Also referred to as qualitative data, this type of data is raw. It can’t be processed using conventional means and has to be given its own special non-relational database, also known as NoSQL. Or, conversely, it can be stored in data lakes to preserve the raw format until such a time when the data can be analyzed.
As we mentioned before, 80% of data by 2025 is going to be unstructured. And 95% of enterprises are prioritizing it from now on.
Some of the basic forms we come to recognize as unstructured data are:
- Basic text
- Mobile activity
- Sensor data from (IoT) technology
- Log files
- Social media posts
- Video/audio files.
Pros of unstructured data:
- Rapid data accumulation. Since the data isn’t pre-defined, it can be collected in its native format as rapidly as required
- Accumulation in its native format means it is highly adaptable if used correctly
- The ability to store data at scale in data lakes allows rapid storage scalability.
- The unstructured nature of the data requires specialized tools to fully make use of it, like NOW Privacy
- Because of the non-formatted nature, it takes a little more work to make it useful. This may alienate some users who aren’t fully committed to a data governance policy that covers all forms of data.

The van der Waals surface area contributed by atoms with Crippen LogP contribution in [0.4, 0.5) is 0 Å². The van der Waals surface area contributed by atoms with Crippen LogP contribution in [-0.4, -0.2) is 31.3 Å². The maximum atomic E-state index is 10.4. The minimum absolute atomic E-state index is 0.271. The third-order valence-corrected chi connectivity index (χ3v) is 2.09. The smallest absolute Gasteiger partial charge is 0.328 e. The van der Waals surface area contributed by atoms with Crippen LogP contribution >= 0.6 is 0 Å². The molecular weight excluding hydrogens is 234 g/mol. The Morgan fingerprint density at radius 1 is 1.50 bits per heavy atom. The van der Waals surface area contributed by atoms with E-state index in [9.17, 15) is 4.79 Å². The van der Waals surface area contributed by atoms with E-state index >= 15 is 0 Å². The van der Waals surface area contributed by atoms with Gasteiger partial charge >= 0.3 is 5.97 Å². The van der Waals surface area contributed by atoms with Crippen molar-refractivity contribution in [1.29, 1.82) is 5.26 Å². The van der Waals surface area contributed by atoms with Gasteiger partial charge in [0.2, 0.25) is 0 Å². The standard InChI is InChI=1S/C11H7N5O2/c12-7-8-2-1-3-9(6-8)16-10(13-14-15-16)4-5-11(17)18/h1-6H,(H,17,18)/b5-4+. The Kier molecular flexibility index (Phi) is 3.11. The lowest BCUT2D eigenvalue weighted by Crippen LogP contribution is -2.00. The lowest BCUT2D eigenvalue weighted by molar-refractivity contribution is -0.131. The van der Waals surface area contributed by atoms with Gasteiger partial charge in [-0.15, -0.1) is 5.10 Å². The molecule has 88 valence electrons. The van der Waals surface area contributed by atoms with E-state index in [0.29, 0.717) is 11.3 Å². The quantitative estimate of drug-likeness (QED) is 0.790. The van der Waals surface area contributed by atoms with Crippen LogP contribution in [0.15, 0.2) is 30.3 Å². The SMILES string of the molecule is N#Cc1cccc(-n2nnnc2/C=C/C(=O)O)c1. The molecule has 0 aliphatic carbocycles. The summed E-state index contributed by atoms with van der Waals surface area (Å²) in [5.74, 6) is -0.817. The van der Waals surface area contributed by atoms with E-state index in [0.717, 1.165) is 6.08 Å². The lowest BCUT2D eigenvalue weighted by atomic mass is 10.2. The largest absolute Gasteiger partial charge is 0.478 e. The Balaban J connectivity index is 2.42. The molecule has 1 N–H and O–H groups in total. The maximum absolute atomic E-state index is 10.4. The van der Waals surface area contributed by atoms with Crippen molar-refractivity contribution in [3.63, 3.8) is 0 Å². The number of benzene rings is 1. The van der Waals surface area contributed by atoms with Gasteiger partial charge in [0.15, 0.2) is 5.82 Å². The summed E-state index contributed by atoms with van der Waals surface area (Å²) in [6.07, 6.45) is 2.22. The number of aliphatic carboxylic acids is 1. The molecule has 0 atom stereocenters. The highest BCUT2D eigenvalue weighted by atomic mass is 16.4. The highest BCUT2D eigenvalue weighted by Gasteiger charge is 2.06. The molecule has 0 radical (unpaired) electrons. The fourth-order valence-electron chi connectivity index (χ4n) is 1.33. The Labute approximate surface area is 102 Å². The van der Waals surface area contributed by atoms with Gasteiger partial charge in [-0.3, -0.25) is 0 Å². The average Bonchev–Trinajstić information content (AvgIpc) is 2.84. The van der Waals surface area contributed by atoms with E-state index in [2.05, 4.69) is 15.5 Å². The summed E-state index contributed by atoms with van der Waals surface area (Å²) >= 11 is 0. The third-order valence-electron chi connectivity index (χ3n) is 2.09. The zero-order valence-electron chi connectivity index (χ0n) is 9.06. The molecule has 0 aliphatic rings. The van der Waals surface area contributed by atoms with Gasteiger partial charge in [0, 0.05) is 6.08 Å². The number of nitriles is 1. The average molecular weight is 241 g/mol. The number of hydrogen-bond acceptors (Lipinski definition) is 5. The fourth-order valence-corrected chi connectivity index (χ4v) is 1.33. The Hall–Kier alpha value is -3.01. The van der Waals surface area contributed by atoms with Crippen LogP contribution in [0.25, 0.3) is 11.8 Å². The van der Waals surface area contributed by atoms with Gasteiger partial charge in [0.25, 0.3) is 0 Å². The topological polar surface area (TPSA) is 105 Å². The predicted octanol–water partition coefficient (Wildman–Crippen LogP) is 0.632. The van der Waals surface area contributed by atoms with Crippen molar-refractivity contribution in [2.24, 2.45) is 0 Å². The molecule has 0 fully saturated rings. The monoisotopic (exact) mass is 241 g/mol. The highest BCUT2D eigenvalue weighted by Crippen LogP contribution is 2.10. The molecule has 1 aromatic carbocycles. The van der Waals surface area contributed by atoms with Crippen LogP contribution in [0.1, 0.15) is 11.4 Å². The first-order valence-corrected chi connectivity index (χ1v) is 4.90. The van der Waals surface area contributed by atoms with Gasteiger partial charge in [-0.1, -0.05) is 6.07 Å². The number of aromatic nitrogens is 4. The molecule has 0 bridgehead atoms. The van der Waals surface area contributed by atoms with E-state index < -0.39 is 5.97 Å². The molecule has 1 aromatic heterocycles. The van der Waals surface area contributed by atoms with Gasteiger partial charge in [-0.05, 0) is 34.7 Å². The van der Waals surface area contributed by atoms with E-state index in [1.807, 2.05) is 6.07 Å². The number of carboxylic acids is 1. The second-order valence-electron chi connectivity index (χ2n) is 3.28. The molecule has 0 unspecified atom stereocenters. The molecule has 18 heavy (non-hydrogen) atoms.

Best uses of unstructured data:
- Predictive analytics. The nature of unstructured data, allows for predictive data analytics if used correctly. We can prepare for future events and get market-ready ahead of time.
- Deep data mining. Consumer behavior and purchasing patterns can all be hidden inside gathered unstructured data.
- AI driven chatbots can perform text analysis and divert customers to the answer when they ask your organization a question.
- Quantitative (structured) data gives us an intricate view of customers/clients. Qualitative (unstructured) provides a top-down view to the quantitative data. It’s the holistic overview that allows us to see what can’t be found on a simple spreadsheet.
- Structured data is gathered from online forms, network logs, server logs, OLTP (online transaction processing) and systems with similar set parameters.
- Unstructured data looks more like emails, word-processing documentation, PDF files and video formats like AVI or MP4.
- Structured data comprises numbers and values. Unstructured is text, audio, video and sensor data.
- Structured data has a data model assigned to it before creation (schema-on-write), unstructured is raw and stored in its native format until needed (schema-on-read).
- Structured data has tabular formats when stored, like Excel sheets or SQL databases, these require less storage space. Unstructured data is stored as media or a NoSQL database. They usually require more cloud storage.
- Structured data can be used in machine learning, it can drive algorithms, whereas unstructured data can be used for Natural Language Processing applications (NLP).
What About The Third Type Of Data?